Comprehensive Metabolic Panel

Author: OncoLink Team
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A comprehensive metabolic panel (CMP) is a blood test. It tests up to 14 values. It is used to see how organs like your kidneys and liver are working.

The range of values that is normal for most people is often given with your lab test results.

Test done

What is it?

Common causes of an abnormal value

Glucose

A simple sugar that is used as energy for the body.

A low value (hypoglycemia) can be caused by adrenal insufficiency, liver disease, hypothyroidism, and insulin overdose. A high value (hyperglycemia) can be caused by acute stress, chronic kidney failure, Cushing Syndrome, hyperthyroidism, pancreatic cancer, and excessive food intake.

Calcium

A mineral important for the muscles, nerves, and heart to be able to work, blood clotting, and bone health.

A low value (hypocalcemia) can be caused by a low protein level, hypoparathyroidism, low dietary calcium, vitamin D or magnesium, pancreatitis, and renal failure. A high value (hyperglycemia) can be caused by hyperparathyroidism, hyperthyroidism, sarcoidosis, tuberculosis, kidney transplant, some cancers, metastasis to the bone, and HIV/AIDS.  

Albumin

A protein made by the liver. It transports molecules in the blood and keeps fluid from leaking out of the blood vessels.

A low value (hypoalbuminemia) can be caused by acute liver disease, nephrotic syndrome, infection, inflammation, malnutrition, malabsorption, cancer, diabetes, and hypothyroidism. A high value (hyperalbuminemia) can be caused by dehydration.

Total Protein

A measure of all proteins. Proteins are the building blocks of all cells.

A low value (hypoproteinemia) can be caused by malfunction of the kidneys or liver, malnutrition, and malabsorption. A high value (hyperproteinemia) can be caused by chronic inflammation, infections, and bone marrow disorders.

Sodium

An electrolyte that regulates the amount of fluid in the body and helps with nerve and muscle function.

A low value (hyponatremia)  can be caused by diarrhea, kidney disease, diuretics, overconsumption of water, heart failure, and overproduction of anti-diuretic hormone. A high value (hypernatremia) can be caused by dehydration, Cushing syndrome, and diabetes insipidus.

Potassium

An electrolyte that regulates the amount of fluid in the body, promotes cell metabolism and muscle function.

A low value (hypokalemia) can be caused by diarrhea, vomiting, potassium wasting diuretics, acetaminophen overdose, and certain medications. A high value (hyperkalemia) can be caused by kidney failure, dehydration, excessive potassium intake, infection, diabetes, and certain medications.

Total CO2/

Bicarbonate

An ion that maintains acid-base balance, also known as pH.

A low value can be caused by diarrhea, kidney disease, aspirin overdose, or Addison’s disease. A high level can be caused by vomiting, lung disease, and Cushing syndrome.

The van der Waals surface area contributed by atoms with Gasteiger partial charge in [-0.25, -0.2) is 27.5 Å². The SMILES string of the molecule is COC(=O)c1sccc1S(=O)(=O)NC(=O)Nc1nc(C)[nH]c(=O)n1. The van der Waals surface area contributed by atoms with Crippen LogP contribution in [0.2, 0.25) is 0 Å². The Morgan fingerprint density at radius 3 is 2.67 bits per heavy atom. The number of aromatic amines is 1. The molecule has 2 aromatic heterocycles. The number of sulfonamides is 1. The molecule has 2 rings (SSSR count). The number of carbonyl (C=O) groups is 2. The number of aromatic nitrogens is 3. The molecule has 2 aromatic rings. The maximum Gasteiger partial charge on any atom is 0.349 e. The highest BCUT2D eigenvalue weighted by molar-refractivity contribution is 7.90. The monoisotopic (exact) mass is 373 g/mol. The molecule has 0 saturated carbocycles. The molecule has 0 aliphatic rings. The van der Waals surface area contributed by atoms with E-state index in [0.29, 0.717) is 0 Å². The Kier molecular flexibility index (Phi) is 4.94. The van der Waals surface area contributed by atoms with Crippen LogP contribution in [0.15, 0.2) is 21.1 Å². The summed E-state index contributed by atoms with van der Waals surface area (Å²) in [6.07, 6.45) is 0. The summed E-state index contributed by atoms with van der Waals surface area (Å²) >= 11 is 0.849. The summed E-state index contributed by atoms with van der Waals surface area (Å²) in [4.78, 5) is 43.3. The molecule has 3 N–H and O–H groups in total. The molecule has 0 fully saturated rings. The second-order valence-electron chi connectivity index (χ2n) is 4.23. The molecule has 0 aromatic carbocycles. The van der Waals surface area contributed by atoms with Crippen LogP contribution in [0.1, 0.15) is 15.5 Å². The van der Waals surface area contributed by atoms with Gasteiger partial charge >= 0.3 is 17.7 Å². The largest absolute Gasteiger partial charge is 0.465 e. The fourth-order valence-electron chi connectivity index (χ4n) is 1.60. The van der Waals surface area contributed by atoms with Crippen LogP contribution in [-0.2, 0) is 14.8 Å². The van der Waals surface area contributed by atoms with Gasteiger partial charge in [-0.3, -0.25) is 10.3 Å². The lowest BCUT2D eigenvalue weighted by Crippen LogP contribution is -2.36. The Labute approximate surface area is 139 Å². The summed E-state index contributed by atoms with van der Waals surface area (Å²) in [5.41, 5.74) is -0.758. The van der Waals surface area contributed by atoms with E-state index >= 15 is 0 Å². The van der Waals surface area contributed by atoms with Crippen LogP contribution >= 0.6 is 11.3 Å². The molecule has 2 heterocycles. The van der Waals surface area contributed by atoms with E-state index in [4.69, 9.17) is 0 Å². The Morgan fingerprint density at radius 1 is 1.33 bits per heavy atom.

Chloride

An electrolyte that regulates the amount of fluid in the body and helps maintain acid-base balance.

A low value (hypochloremia) can be caused by congestive heart failure, chronic lung diseases, diarrhea, and kidney disease. A high value (hyperchloremia) can be caused by dehydration and kidney disease.

Blood Urea Nitrogen/BUN

A waste product produced in the liver which is the result of breaking down and metabolizing protein.

A low value is not uncommon but can be caused by liver disease, malnutrition, and over hydration. A high value can be caused by kidney disease or a condition causing decreased blood flow to the kidneys such as congestive heart failure, shock, stress, recent heart attack, burns, and dehydration.

Creatinine

A waste product produced by muscles that is excreted by the kidneys.

A low level is not uncommon but can be caused by conditions that result in decreased muscle mass. A high level can be caused by conditions that affect kidney function.

ALT

(Alanine Aminotransferase)

An enzyme released into the bloodstream when the liver is injured.

A low level is normal. A high value can be caused by injury to the liver including hepatitis, cirrhosis, and tumor in the liver.

AST

(Aspartate Aminotransferase)

An enzyme released into the bloodstream when the liver is injured.

A low level is normal. A high value can be caused by injury to the liver including hepatitis, cirrhosis, and tumor in the liver.

ALP

(Alkaline Phosphatase)

An enzyme found in tissues including the liver, bone, kidney, and intestine.

A low level of ALP can be caused by zinc deficiency, malnutrition, and temporarily after a blood transfusion or heart bypass surgery. A high value can be caused by liver disease, bone disease, Hodgkin’s lymphoma, congestive heart failure, ulcerative colitis, and bacterial infections.

Bilirubin

A pigment that is a waste product of the break down of red blood cells. The buildup causes yellowing of the skin and eyes.

A low level is normal. A high value can be caused by anemia, cirrhosis of the liver, hepatitis, reaction to a medication, cancer, and gallstones.

It is important to note that many of these values can be affected by medications you are taking or other factors that are affecting your health besides cancer. Your health care team will help interpret the results of this test.

References

Bennfleck-Shannon J, editor. Medical Tests Sourcebook. 2nd edition. Detroit (MI): Omnigraphics; 2004.

Fischbach FT. Manual of laboratory and diagnostic tests. 6th edition. Philadelphia: Lippincott Williams and Wilkins. 2000.

Lab Tests Online. Comprehensive Metabolic Panel. 2020.

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